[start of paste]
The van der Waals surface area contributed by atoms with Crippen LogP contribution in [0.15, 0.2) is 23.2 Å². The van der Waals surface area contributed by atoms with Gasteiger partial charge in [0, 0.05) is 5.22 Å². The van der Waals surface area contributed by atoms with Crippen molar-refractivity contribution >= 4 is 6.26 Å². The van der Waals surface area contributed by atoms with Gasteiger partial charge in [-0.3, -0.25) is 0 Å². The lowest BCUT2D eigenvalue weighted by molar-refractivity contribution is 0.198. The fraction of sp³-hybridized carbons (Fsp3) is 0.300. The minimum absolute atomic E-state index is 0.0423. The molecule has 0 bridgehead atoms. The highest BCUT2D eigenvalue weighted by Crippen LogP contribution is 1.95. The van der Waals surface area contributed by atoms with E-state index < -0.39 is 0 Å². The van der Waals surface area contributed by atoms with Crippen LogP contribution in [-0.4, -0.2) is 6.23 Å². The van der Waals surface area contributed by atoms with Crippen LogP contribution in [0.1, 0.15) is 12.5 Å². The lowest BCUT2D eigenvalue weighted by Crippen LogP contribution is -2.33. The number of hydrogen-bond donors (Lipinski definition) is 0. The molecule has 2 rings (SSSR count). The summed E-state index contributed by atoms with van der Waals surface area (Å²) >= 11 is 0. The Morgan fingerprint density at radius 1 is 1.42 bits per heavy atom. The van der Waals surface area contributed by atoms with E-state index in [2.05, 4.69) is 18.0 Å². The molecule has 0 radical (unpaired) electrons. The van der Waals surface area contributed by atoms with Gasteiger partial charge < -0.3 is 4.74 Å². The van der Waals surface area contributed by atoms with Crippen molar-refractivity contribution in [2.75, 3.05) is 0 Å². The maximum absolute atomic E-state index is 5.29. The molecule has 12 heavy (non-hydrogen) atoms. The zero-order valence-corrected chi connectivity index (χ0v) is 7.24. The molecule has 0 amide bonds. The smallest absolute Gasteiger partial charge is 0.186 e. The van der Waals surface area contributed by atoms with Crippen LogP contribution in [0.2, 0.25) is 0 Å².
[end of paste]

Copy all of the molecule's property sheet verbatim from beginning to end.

The van der Waals surface area contributed by atoms with Crippen LogP contribution in [0.15, 0.2) is 23.2 Å². The van der Waals surface area contributed by atoms with Gasteiger partial charge in [0, 0.05) is 5.22 Å². The van der Waals surface area contributed by atoms with Crippen molar-refractivity contribution >= 4 is 6.26 Å². The van der Waals surface area contributed by atoms with Gasteiger partial charge in [-0.3, -0.25) is 0 Å². The lowest BCUT2D eigenvalue weighted by molar-refractivity contribution is 0.198. The fraction of sp³-hybridized carbons (Fsp3) is 0.300. The minimum absolute atomic E-state index is 0.0423. The molecule has 0 bridgehead atoms. The highest BCUT2D eigenvalue weighted by Crippen LogP contribution is 1.95. The van der Waals surface area contributed by atoms with E-state index < -0.39 is 0 Å². The van der Waals surface area contributed by atoms with Crippen LogP contribution in [-0.4, -0.2) is 6.23 Å². The van der Waals surface area contributed by atoms with Crippen LogP contribution in [0.1, 0.15) is 12.5 Å². The lowest BCUT2D eigenvalue weighted by Crippen LogP contribution is -2.33. The number of hydrogen-bond donors (Lipinski definition) is 0. The molecule has 2 rings (SSSR count). The summed E-state index contributed by atoms with van der Waals surface area (Å²) >= 11 is 0. The Morgan fingerprint density at radius 1 is 1.42 bits per heavy atom. The van der Waals surface area contributed by atoms with E-state index in [2.05, 4.69) is 18.0 Å². The molecule has 0 radical (unpaired) electrons. The van der Waals surface area contributed by atoms with Gasteiger partial charge < -0.3 is 4.74 Å². The van der Waals surface area contributed by atoms with Crippen molar-refractivity contribution in [2.75, 3.05) is 0 Å². The maximum absolute atomic E-state index is 5.29. The molecule has 12 heavy (non-hydrogen) atoms. The zero-order valence-corrected chi connectivity index (χ0v) is 7.24. The molecule has 0 amide bonds. The smallest absolute Gasteiger partial charge is 0.186 e. The van der Waals surface area contributed by atoms with Crippen LogP contribution in [0.2, 0.25) is 0 Å².